Victoria Ivie /Courier Queer Alliance president Frances Guzman posing for a photo during an event celebrating National Coming Out day at the Pasadena City College quad on Thursday, October 10, 2019.
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Sitting in the shade of the noisy quad, Frances Guzman reflected on her not so smooth coming out. Amidst the chaos of lunchtime pop music with bordering on painful sound to bass ratio, Guzman talked about coming from a childhood without LGBT+ representation, being raised in a Mexican family and learning how to navigate sexuality and gender identity largely on her own while also taking a leadership position.

Guzman, the Queer Alliance (QA) club president currently identifies as pansexual and nonbinary and is comfortable with any pronouns that are exclusively she/her. She rose to serve her first semester as QA president this fall after having previously been a club member.

“The past board members were really enthusiastic and open so that just led me to be more interested when I saw them during club rush a few semesters ago,” Guzman said. “Their enthusiasm radiated.”

Coming from a high school whose LGBT+ club was practically non-existent and focused more on allies, Guzman always wanted to be a part of a LGBT+ club that was more LGBT+ based. QA at PCC meets every Thursday and focuses on issues within the community, hot topics, safe spaces,different sexualities and gender identities.

“QA has helped me be more open with my own sexuality and gender,” Guzman said. “I’m still not all the way there with fully understanding everything but it has definitely helped me in communicating different aspects and to explore who I am. Previously I identified with bisexuality and was really confused about my gender. I was hesitant to be as out as I am now since I wasn’t raised with any sort of representation.”

Becoming president hasn’t come without difficulties. Guzman has found communication and working with everyone’s schedules difficult, as with most activities involving multiple people.

“Being president is definitely difficult and challenging but I wouldn’t trade it for anything,” Guzman said. “I love my board and being able to represent QA.”

Largely, the benefits and opportunity outweigh the downsides.

“The best aspect to being QA president is how diverse we are,” Guzman said. “We have gay people, we have trans people, we have pansexual people, we have non binary and thats just within our board. Our board being able to represent different aspects of the LGBT community helps us reach out, connect and even be role models for other members.”

Being able to connect with many people as the face of QA has opened up a lot of doors and opportunity for further understanding of the vastness that is the community. When at events outside of PCC, such as College Summit, which was hosted by Planned Parenthood, Guzman was recognized as being on the QA board.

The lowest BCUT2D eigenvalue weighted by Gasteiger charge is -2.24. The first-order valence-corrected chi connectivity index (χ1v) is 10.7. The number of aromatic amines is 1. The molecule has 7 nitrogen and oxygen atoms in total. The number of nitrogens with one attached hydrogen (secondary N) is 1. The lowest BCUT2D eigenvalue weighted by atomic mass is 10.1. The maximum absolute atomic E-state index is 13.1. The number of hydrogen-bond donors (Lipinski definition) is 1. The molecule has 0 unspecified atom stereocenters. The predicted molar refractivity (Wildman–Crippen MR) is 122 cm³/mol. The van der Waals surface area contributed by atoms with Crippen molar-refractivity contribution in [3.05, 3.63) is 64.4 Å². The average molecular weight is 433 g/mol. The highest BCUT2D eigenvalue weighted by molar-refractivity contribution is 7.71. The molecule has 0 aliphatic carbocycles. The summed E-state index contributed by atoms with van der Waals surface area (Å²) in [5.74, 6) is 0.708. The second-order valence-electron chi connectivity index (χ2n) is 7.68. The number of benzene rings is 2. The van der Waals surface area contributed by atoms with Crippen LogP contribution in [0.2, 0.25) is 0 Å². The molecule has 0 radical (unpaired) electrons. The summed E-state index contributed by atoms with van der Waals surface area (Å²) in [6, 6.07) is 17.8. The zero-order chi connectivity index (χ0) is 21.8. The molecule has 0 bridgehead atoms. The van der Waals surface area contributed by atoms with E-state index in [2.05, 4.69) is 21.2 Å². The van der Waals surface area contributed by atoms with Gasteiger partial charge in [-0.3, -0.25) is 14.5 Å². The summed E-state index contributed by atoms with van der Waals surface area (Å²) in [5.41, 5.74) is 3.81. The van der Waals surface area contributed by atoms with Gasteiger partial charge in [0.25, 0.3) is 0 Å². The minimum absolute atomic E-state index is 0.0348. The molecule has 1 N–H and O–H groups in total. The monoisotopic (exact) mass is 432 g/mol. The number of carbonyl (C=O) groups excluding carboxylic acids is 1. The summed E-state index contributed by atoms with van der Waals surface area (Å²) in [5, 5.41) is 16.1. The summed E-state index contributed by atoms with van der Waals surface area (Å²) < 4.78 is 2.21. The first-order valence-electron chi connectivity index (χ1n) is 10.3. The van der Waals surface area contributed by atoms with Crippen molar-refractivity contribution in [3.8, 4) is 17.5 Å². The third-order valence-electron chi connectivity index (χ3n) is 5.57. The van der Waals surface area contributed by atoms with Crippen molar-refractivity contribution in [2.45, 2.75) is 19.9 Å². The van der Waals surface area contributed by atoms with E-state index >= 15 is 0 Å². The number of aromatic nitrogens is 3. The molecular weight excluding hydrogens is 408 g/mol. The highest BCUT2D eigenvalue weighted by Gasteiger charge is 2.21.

While not being a specific LGBT event, College Summit, something Guzman spoke highly of, had subdivisions of feminst clubs, LGBT+ and more from schools from all over Southern California for peer to peer influence. The diversity seen there was inspiring to Guzman.

“People see that I’m on the board and see me as more approachable and that’s such a great thing, I love that.,” Guzman said.

Coming out was less by Guzman’s choosing and more a misshapen chance of a family member finding something private.

A journal laying out, found by Guzman’s unsuspecting mother is actually what led to Guzman coming out to her mother. Written on the first page was “Hi, my name is Frances and I am bisexual.”

While cleaning, Guzman’s mother saw the book and opened it without realizing it was a personal journal.

When Guzman returned home later that day, her mom said something Guzman didn’t agree with about lesbians and when Guzman confronted her about it, the heartstopping moment came when her mom asked “Well why do you care, are you lesbian?”

“After I told her I was bisexual, well you know how Mexican moms are,” Guzman said. “It spread to the rest of my family quickly. My coming out wasn’t as welcoming as I would have hoped. My older sister is lesbian so I knew I wouldn’t be disowned but when I came out as bisexual there was a lot of biphobic discussions such as ‘Oh, well bisexuality doesn’t exist, are you sure you aren’t just lesbian or straight’ which was hard to deal with. To this day, they are more accepting but they’re not where I’d like them to be which is pretty confusing.”

Guzman now feels more comfortable identifying as pansexual which she feels is more inclusive and means liking a person for who they are despite whatever gender identy they are.

“If you chose to come out, definitely weigh the pros and cons,” Guzman said. “There’s no rush to be out even though it may feel like it. For some people it is just not possible. There shouldn’t be anything pressuring you to come out, it should be of your own accord under a safe space with people you love and trust. If you’re not at that space yet, that is totally OK.”

Victoria Ivie

Victoria Ivie is the Features Editor at the Courier. She is majoring in Photojournalism and hopes to work as a Photojournalist in a major publication where she is able to travel for work. Her photography work can be found in the Courier as well as on instagram at vi.photos.

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